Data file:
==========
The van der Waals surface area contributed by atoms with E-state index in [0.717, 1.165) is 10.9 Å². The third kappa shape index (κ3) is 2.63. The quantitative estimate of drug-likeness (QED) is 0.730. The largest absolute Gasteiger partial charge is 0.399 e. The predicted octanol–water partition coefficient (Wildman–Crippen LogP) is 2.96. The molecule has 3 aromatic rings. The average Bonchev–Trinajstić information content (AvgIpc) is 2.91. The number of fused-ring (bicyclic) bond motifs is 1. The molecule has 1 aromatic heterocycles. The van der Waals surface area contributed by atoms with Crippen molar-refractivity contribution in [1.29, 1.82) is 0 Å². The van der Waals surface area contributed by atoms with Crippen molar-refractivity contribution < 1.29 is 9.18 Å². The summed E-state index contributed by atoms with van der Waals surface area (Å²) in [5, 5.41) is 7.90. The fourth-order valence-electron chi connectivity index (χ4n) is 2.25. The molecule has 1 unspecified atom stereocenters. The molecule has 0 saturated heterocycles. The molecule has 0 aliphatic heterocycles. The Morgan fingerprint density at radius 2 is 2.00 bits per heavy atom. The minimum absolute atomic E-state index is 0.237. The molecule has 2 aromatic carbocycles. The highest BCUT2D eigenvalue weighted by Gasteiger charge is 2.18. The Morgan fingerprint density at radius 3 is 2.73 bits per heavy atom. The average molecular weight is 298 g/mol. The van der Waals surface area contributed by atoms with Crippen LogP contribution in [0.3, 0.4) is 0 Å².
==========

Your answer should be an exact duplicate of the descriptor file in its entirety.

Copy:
The van der Waals surface area contributed by atoms with E-state index in [0.717, 1.165) is 10.9 Å². The third kappa shape index (κ3) is 2.63. The quantitative estimate of drug-likeness (QED) is 0.730. The largest absolute Gasteiger partial charge is 0.399 e. The predicted octanol–water partition coefficient (Wildman–Crippen LogP) is 2.96. The molecule has 3 aromatic rings. The average Bonchev–Trinajstić information content (AvgIpc) is 2.91. The number of fused-ring (bicyclic) bond motifs is 1. The molecule has 1 aromatic heterocycles. The van der Waals surface area contributed by atoms with Crippen molar-refractivity contribution in [1.29, 1.82) is 0 Å². The van der Waals surface area contributed by atoms with Crippen molar-refractivity contribution < 1.29 is 9.18 Å². The summed E-state index contributed by atoms with van der Waals surface area (Å²) in [5, 5.41) is 7.90. The fourth-order valence-electron chi connectivity index (χ4n) is 2.25. The molecule has 1 unspecified atom stereocenters. The molecule has 0 saturated heterocycles. The molecule has 0 aliphatic heterocycles. The Morgan fingerprint density at radius 2 is 2.00 bits per heavy atom. The minimum absolute atomic E-state index is 0.237. The molecule has 2 aromatic carbocycles. The highest BCUT2D eigenvalue weighted by Gasteiger charge is 2.18. The Morgan fingerprint density at radius 3 is 2.73 bits per heavy atom. The average molecular weight is 298 g/mol. The van der Waals surface area contributed by atoms with Crippen LogP contribution in [0.3, 0.4) is 0 Å².